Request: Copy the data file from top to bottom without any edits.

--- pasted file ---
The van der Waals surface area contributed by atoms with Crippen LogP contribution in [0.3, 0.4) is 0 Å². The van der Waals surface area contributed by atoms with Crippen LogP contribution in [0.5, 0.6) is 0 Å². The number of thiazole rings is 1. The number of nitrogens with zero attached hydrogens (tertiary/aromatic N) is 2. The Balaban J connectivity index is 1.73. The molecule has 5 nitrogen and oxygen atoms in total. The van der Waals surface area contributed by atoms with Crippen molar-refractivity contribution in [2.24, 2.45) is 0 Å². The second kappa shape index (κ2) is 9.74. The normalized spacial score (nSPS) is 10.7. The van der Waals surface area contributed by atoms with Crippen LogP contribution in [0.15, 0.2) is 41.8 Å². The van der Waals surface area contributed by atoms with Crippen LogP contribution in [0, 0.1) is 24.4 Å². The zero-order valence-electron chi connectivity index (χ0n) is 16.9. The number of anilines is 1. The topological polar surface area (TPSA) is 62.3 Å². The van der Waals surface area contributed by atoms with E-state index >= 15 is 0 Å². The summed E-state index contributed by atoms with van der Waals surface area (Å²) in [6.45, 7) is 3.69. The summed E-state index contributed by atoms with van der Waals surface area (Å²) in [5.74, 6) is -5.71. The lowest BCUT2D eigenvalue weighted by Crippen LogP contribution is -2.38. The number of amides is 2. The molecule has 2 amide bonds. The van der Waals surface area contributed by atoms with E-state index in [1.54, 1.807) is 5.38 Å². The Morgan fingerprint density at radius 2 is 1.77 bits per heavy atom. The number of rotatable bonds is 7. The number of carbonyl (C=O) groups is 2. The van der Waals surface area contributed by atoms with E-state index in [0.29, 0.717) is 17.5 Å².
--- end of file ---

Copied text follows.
The van der Waals surface area contributed by atoms with Crippen LogP contribution in [0.3, 0.4) is 0 Å². The van der Waals surface area contributed by atoms with Crippen LogP contribution in [0.5, 0.6) is 0 Å². The number of thiazole rings is 1. The number of nitrogens with zero attached hydrogens (tertiary/aromatic N) is 2. The Balaban J connectivity index is 1.73. The molecule has 5 nitrogen and oxygen atoms in total. The van der Waals surface area contributed by atoms with Crippen molar-refractivity contribution in [2.24, 2.45) is 0 Å². The second kappa shape index (κ2) is 9.74. The normalized spacial score (nSPS) is 10.7. The van der Waals surface area contributed by atoms with Crippen LogP contribution in [0.15, 0.2) is 41.8 Å². The van der Waals surface area contributed by atoms with Crippen LogP contribution in [0, 0.1) is 24.4 Å². The zero-order valence-electron chi connectivity index (χ0n) is 16.9. The number of anilines is 1. The topological polar surface area (TPSA) is 62.3 Å². The van der Waals surface area contributed by atoms with E-state index >= 15 is 0 Å². The summed E-state index contributed by atoms with van der Waals surface area (Å²) in [6.45, 7) is 3.69. The summed E-state index contributed by atoms with van der Waals surface area (Å²) in [5.74, 6) is -5.71. The lowest BCUT2D eigenvalue weighted by Crippen LogP contribution is -2.38. The number of amides is 2. The molecule has 2 amide bonds. The van der Waals surface area contributed by atoms with E-state index in [1.54, 1.807) is 5.38 Å². The Morgan fingerprint density at radius 2 is 1.77 bits per heavy atom. The number of rotatable bonds is 7. The number of carbonyl (C=O) groups is 2. The van der Waals surface area contributed by atoms with E-state index in [0.29, 0.717) is 17.5 Å².